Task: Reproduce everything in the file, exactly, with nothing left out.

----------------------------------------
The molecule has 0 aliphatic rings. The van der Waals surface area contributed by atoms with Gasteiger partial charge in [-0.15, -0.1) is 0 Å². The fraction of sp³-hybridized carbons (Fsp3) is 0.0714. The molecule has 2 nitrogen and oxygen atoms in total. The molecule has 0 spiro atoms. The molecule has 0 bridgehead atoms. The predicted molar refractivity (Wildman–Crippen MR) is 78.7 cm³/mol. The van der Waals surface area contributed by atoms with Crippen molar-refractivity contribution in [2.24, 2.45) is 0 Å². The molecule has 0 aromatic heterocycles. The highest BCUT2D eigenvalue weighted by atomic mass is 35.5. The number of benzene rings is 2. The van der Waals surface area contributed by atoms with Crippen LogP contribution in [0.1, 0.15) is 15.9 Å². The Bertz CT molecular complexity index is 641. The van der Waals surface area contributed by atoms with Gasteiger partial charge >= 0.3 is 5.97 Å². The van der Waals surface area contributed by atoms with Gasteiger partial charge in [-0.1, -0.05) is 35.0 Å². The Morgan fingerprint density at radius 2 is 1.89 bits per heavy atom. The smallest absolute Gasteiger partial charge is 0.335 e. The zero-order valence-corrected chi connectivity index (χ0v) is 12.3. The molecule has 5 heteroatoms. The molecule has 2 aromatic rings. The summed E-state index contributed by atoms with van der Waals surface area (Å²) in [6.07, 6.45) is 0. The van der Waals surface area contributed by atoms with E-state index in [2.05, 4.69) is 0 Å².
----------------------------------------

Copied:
The molecule has 0 aliphatic rings. The van der Waals surface area contributed by atoms with Gasteiger partial charge in [-0.15, -0.1) is 0 Å². The fraction of sp³-hybridized carbons (Fsp3) is 0.0714. The molecule has 2 nitrogen and oxygen atoms in total. The molecule has 0 spiro atoms. The molecule has 0 bridgehead atoms. The predicted molar refractivity (Wildman–Crippen MR) is 78.7 cm³/mol. The van der Waals surface area contributed by atoms with Crippen molar-refractivity contribution in [2.24, 2.45) is 0 Å². The molecule has 0 aromatic heterocycles. The highest BCUT2D eigenvalue weighted by atomic mass is 35.5. The number of benzene rings is 2. The van der Waals surface area contributed by atoms with Crippen LogP contribution in [0.1, 0.15) is 15.9 Å². The Bertz CT molecular complexity index is 641. The van der Waals surface area contributed by atoms with Gasteiger partial charge >= 0.3 is 5.97 Å². The van der Waals surface area contributed by atoms with Gasteiger partial charge in [-0.1, -0.05) is 35.0 Å². The Morgan fingerprint density at radius 2 is 1.89 bits per heavy atom. The smallest absolute Gasteiger partial charge is 0.335 e. The zero-order valence-corrected chi connectivity index (χ0v) is 12.3. The molecule has 5 heteroatoms. The molecule has 2 aromatic rings. The summed E-state index contributed by atoms with van der Waals surface area (Å²) in [6.07, 6.45) is 0. The van der Waals surface area contributed by atoms with E-state index in [2.05, 4.69) is 0 Å².